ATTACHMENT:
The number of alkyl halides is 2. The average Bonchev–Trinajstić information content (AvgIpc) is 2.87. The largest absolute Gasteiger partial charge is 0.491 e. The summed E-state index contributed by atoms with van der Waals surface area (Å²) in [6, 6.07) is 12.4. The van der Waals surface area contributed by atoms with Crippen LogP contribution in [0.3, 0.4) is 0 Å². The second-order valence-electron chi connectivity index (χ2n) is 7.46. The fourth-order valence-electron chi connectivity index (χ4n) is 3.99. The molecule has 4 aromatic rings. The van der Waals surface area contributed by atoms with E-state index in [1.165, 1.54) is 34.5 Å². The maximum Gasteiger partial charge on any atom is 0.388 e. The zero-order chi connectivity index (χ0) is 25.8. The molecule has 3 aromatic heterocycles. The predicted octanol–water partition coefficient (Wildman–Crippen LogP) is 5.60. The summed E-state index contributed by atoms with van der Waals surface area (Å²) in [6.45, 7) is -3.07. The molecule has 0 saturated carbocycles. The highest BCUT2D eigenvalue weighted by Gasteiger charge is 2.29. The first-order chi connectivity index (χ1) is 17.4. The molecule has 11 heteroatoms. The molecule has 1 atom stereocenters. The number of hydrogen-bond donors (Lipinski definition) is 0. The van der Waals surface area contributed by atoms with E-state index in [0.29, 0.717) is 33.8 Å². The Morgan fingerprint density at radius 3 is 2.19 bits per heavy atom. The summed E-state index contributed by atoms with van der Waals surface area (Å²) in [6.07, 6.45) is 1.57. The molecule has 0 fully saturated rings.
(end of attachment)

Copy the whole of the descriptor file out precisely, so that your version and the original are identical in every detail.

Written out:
The number of alkyl halides is 2. The average Bonchev–Trinajstić information content (AvgIpc) is 2.87. The largest absolute Gasteiger partial charge is 0.491 e. The summed E-state index contributed by atoms with van der Waals surface area (Å²) in [6, 6.07) is 12.4. The van der Waals surface area contributed by atoms with Crippen LogP contribution in [0.3, 0.4) is 0 Å². The second-order valence-electron chi connectivity index (χ2n) is 7.46. The fourth-order valence-electron chi connectivity index (χ4n) is 3.99. The molecule has 4 aromatic rings. The van der Waals surface area contributed by atoms with E-state index in [1.165, 1.54) is 34.5 Å². The maximum Gasteiger partial charge on any atom is 0.388 e. The zero-order chi connectivity index (χ0) is 25.8. The molecule has 3 aromatic heterocycles. The predicted octanol–water partition coefficient (Wildman–Crippen LogP) is 5.60. The summed E-state index contributed by atoms with van der Waals surface area (Å²) in [6.45, 7) is -3.07. The molecule has 0 saturated carbocycles. The highest BCUT2D eigenvalue weighted by Gasteiger charge is 2.29. The first-order chi connectivity index (χ1) is 17.4. The molecule has 11 heteroatoms. The molecule has 1 atom stereocenters. The number of hydrogen-bond donors (Lipinski definition) is 0. The van der Waals surface area contributed by atoms with E-state index in [0.29, 0.717) is 33.8 Å². The Morgan fingerprint density at radius 3 is 2.19 bits per heavy atom. The summed E-state index contributed by atoms with van der Waals surface area (Å²) in [6.07, 6.45) is 1.57. The molecule has 0 fully saturated rings.